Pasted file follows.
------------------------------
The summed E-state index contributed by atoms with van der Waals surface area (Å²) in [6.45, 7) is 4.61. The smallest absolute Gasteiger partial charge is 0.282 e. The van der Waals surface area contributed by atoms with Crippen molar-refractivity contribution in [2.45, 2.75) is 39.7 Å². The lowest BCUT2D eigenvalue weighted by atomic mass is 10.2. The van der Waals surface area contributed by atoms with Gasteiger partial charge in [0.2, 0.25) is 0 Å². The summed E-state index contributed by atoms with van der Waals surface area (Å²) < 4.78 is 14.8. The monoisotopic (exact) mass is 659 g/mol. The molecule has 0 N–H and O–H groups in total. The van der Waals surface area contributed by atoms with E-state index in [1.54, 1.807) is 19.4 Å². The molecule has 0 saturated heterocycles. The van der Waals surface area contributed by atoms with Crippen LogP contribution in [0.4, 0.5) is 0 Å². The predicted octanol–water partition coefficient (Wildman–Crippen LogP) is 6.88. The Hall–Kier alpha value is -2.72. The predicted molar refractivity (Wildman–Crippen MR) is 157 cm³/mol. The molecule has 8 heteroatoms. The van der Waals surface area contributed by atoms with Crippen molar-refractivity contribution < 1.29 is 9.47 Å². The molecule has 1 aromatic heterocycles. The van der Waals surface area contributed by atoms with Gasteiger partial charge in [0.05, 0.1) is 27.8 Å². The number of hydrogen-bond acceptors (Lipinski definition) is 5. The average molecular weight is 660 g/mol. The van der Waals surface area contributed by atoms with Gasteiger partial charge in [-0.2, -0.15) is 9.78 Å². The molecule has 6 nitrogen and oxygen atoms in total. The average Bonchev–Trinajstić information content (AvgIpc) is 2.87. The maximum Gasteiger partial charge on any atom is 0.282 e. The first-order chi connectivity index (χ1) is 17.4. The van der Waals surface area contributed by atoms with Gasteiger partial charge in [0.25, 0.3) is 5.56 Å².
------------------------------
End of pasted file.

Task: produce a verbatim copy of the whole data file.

The summed E-state index contributed by atoms with van der Waals surface area (Å²) in [6.45, 7) is 4.61. The smallest absolute Gasteiger partial charge is 0.282 e. The van der Waals surface area contributed by atoms with Crippen molar-refractivity contribution in [2.45, 2.75) is 39.7 Å². The lowest BCUT2D eigenvalue weighted by atomic mass is 10.2. The van der Waals surface area contributed by atoms with Gasteiger partial charge in [0.2, 0.25) is 0 Å². The summed E-state index contributed by atoms with van der Waals surface area (Å²) < 4.78 is 14.8. The monoisotopic (exact) mass is 659 g/mol. The molecule has 0 N–H and O–H groups in total. The van der Waals surface area contributed by atoms with E-state index in [1.54, 1.807) is 19.4 Å². The molecule has 0 saturated heterocycles. The van der Waals surface area contributed by atoms with Crippen LogP contribution in [0.4, 0.5) is 0 Å². The predicted octanol–water partition coefficient (Wildman–Crippen LogP) is 6.88. The Hall–Kier alpha value is -2.72. The predicted molar refractivity (Wildman–Crippen MR) is 157 cm³/mol. The molecule has 8 heteroatoms. The van der Waals surface area contributed by atoms with Crippen molar-refractivity contribution < 1.29 is 9.47 Å². The molecule has 1 aromatic heterocycles. The van der Waals surface area contributed by atoms with Gasteiger partial charge in [0.05, 0.1) is 27.8 Å². The number of hydrogen-bond acceptors (Lipinski definition) is 5. The average molecular weight is 660 g/mol. The van der Waals surface area contributed by atoms with Gasteiger partial charge in [-0.2, -0.15) is 9.78 Å². The molecule has 6 nitrogen and oxygen atoms in total. The average Bonchev–Trinajstić information content (AvgIpc) is 2.87. The maximum Gasteiger partial charge on any atom is 0.282 e. The first-order chi connectivity index (χ1) is 17.4. The van der Waals surface area contributed by atoms with Gasteiger partial charge in [0.25, 0.3) is 5.56 Å².